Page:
Microsoft and the FBI have taken aim at a botnet network based on malware called Citadel that is held responsible for stealing people's online banking information and personal identities.
The company, however, warned that because of Citadel's size and complexity, it does not expect to fully take out "all of the botnets in the world using the Citadel malware."
Botnets are networks of computers infected by malware, which can be controlled by cybercriminals to send automated spam email, spread viruses, attack computers and servers, and commit other kinds of crime and fraud, without the knowledge of the owner of the computer.
In an action, code-named Operation b54, more than 1,400 Citadel botnets, which are said to be responsible for over $500 million losses to people and businesses worldwide, were disrupted, according to a blog post late Wednesday by Richard Domingues Boscovich, assistant general counsel of Microsoft's Digital Crimes Unit.
The malware has affected more than five million people, with some of the highest number of infections in the U.S., Europe, Hong Kong, Singapore, India, and Australia, Microsoft said in a statement.
On Wednesday, Microsoft and U.S law enforcement seized data and evidence from the botnets, including servers from two data hosting facilities in New Jersey and Pennsylvania. Microsoft had earlier received authorization from the U.S. District Court for the Western District of North Carolina to simultaneously cut off communication between the 1,462 botnets and the infected computers under their control.
During investigations started in early 2012, Microsoft and partners found that computers infected by the Citadel malware were keylogging, or monitoring and recording keystrokes, to gain access to a victim's bank account or any other online account in order to withdraw money or steal personal identities, according to a statement by Microsoft.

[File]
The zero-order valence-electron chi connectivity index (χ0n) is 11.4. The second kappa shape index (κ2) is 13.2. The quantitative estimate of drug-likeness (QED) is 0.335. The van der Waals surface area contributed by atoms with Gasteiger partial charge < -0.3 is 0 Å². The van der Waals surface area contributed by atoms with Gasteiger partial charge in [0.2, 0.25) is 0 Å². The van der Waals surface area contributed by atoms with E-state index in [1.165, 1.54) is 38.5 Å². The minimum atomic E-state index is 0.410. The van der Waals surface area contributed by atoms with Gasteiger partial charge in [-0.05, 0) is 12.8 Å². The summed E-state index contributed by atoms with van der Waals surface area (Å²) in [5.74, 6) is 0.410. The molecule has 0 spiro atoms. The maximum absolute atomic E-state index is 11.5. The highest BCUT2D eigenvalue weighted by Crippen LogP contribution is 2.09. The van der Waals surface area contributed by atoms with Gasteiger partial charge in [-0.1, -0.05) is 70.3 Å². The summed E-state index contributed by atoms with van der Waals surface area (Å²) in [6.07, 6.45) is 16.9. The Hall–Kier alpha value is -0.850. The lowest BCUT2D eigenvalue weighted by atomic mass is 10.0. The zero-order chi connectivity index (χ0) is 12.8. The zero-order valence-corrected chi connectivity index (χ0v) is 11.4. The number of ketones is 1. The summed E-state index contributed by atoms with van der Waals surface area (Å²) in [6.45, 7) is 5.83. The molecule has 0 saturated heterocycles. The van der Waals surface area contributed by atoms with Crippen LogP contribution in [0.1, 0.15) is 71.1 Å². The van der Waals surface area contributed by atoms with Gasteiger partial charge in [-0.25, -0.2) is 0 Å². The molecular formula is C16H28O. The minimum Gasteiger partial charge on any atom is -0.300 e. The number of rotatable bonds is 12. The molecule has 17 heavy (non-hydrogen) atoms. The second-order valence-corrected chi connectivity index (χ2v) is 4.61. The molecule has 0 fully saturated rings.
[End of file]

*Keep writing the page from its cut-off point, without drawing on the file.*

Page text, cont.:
Microsoft got assistance from the Financial Services - Information Sharing and Analysis Center, NACHA, and the American Bankers Association in its efforts to disrupt Citadel. NACHA manages the ACH Network, a backbone for the electronic movement of money and data. Tech companies Agari, A10 Networks, and Nominum also helped. The collaborative action is Microsoft's seventh operation against botnets.
In the course of investigations, it was found that Citadel also blocked victims' access to many legitimate anti-virus and anti-malware sites, to prevent them from removing the threat from their computer. It was also found that cybercriminals are using fraudulently obtained product keys created by key generators for outdated Windows XP software to develop their malware. Microsoft cited it as evidence of "another link between software piracy and global cybersecurity threats." Windows Vista, Windows 7 and Windows 8 have measures in place to help protect against this type of misuse of product keys, Boscovich wrote.